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N.H. Supreme Court names special master, sets dates in redistricting suit

Legislative redistricting debate in Concord, N.H.
Peter Biello
Critics of a proposed legislative redistricting plan held signs outside a committee meeting at the N.H. State House on Sept. 29, 2021. The legislative boundaries are updated every 10 years based on the decennial Census numbers.

The New Hampshire Supreme Court has named a special master and set court dates to resolve a lawsuit over congressional redistricting should Republican lawmakers and Gov. Chris Sununu remain at an impasse over a new congressional map for the state.

The Supreme Court said assigning a master for the case, Stanford Law School professor, Nathaniel Persily, and setting a timetable for hearings, are “preliminary steps” that “in no way precludes the legislature from enacting a redistricting plan.”

The lawsuit triggering the court’s actions was brought by former New Hampshire House Speaker Terie Norelli and several other plaintiffs last month. They allege holding the 2022 elections under current maps would violate the Constitution due to population changes over the past decade.

Their suit was filed last month, shortly after Sununu threatened to veto the map backed by the Republicans in the Legislature.

Sununu had long made clear his distaste for that map, which would move about 25% of New Hampshire voters from one district to another and tilt the 1st District more Republican and the 2nd District more Democrat.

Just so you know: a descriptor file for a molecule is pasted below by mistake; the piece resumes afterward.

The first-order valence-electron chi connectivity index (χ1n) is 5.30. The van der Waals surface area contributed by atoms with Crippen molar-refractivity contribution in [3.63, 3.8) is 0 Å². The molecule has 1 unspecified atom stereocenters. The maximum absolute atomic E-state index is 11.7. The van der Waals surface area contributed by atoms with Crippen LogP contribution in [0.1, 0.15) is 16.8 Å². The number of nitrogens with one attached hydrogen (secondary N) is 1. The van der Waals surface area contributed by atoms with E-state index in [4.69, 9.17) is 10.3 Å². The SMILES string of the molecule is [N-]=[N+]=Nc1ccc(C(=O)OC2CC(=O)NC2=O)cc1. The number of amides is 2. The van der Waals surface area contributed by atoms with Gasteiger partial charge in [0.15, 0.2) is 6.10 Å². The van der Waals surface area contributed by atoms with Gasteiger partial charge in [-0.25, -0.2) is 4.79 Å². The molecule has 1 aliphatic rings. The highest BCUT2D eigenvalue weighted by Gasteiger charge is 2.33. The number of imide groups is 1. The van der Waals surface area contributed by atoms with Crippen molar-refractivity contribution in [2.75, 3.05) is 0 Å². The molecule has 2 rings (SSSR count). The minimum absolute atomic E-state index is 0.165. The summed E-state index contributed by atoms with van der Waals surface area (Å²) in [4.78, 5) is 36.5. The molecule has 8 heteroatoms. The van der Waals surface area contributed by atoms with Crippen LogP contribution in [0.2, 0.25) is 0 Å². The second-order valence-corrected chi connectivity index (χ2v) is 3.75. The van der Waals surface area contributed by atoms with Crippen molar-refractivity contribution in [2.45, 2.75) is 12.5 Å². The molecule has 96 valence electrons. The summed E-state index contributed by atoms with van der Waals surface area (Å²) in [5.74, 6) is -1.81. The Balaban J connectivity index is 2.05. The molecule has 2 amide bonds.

Sununu said enacting the map would be to effectively guarantee a Republican win in the 1st District, and a Democrat in the 2nd District. New Hampshire’s 1st District, in particular, has seen both parties win elections over the past two decades. Democrats have held the 2nd District since 2012.

“The proposed Congressional redistricting map is not in the best interest of New Hampshire and I will veto it as soon as it reaches my desk,” Sununu said last month, after the map cleared the state Senate. “The citizens of this state are counting on us to do better.”

Sununu later proposed his own map, which no lawmaker has since endorsed. Both sides remain at a standstill, with no public timeline for negotiations.

Under the Supreme Court’s timetable, parties to the case -- including the plaintiffs, the House, the Senate, and Secretary of State, as well as any intervenor -- must file briefs by April 25.

The Court set a May 4 hearing for oral arguments on “preliminary issues,” followed by a hearing before the special master on May 19.

Oral arguments on any map created by the Special Master would take place May 24.

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